A good deal of the early work in bioinformatics focused on processing and analyzing gene and protein sequences catalogued in databases such as GenBank, EMBL, and SWISS-PROT. Such databases were developed in academia or by government-sponsored groups and served as repositories where scientists could store and share their sequence data with other researchers. With the start of the Human Genome Project in 1990, efforts in bioinfor-matics intensified, rising to the challenge of handling the large amounts of DNA sequence data being generated at an unprecedented rate. By the mid-to late-1990s, much of the efforts in bioinformatics centered around genomic data, generated by the Human Genome Project and by private companies, and around proteomic data.
Early analysis of sequence information focused on looking for similarities between genes and between proteins. Algorithms were developed to help researchers rapidly identify similar gene or protein sequences. Such tools were extremely useful for determining whether a newly sequenced piece of DNA was at all similar to sequences already entered in a database. To determine how multiple sequences align and to view their similarities, multiple-alignment programs were developed. Such programs helped scientists compare the sequences of closely related genes or compare the sequence of a particular gene or protein as it appears in several species.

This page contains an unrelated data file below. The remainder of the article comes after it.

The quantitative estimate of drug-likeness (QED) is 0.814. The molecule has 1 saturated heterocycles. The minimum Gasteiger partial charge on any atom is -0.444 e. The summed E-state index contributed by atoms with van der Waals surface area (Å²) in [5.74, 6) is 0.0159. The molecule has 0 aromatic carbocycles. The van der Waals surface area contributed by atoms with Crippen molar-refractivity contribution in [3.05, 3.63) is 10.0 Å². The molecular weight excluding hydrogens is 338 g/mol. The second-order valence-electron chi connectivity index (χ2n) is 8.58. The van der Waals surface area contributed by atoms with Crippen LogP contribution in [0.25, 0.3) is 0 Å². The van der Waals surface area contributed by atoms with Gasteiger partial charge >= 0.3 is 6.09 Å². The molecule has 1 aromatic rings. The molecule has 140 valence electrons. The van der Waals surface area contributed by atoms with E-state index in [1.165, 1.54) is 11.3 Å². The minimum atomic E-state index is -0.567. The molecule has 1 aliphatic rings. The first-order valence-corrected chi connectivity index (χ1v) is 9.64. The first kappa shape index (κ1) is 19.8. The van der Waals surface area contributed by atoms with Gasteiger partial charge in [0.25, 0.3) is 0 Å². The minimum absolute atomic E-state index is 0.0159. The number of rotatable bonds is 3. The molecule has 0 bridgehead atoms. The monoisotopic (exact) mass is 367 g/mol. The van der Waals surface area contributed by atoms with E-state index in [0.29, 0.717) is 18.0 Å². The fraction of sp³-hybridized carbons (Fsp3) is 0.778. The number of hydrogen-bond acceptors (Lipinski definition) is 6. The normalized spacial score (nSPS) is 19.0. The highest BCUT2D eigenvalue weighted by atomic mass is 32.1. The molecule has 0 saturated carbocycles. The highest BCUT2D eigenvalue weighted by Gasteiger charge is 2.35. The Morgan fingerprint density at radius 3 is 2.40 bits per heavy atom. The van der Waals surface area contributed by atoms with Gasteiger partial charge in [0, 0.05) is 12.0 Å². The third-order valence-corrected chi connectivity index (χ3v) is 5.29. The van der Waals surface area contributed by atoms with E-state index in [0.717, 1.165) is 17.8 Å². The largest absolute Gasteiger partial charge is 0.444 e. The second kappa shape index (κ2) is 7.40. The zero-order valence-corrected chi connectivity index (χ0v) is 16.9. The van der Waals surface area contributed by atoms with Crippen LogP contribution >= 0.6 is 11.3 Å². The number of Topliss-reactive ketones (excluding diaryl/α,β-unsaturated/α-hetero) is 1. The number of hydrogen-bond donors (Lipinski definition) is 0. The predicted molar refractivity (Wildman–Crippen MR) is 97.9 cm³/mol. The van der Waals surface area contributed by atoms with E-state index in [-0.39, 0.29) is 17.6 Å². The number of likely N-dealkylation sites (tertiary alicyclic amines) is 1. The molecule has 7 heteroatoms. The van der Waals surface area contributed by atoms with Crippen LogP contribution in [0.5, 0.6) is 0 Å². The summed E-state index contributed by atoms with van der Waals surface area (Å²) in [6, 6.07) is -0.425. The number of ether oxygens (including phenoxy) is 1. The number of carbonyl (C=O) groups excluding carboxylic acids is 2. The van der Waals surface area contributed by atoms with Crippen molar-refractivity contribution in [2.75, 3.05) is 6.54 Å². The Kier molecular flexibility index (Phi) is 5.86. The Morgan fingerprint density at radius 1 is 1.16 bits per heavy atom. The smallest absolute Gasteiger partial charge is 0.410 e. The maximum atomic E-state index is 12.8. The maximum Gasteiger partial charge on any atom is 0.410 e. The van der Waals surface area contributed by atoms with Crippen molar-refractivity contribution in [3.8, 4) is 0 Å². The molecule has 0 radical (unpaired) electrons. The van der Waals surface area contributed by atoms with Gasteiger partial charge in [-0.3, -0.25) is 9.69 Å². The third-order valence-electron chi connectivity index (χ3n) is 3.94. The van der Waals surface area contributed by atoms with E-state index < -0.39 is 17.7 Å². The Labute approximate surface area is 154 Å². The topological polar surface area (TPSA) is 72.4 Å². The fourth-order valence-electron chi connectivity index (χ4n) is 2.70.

To better understand the functional roles of new nucleotide and amino acid sequences, researchers developed algorithms to look for particular sequence "domains." Domains are regions where a particular sequence of
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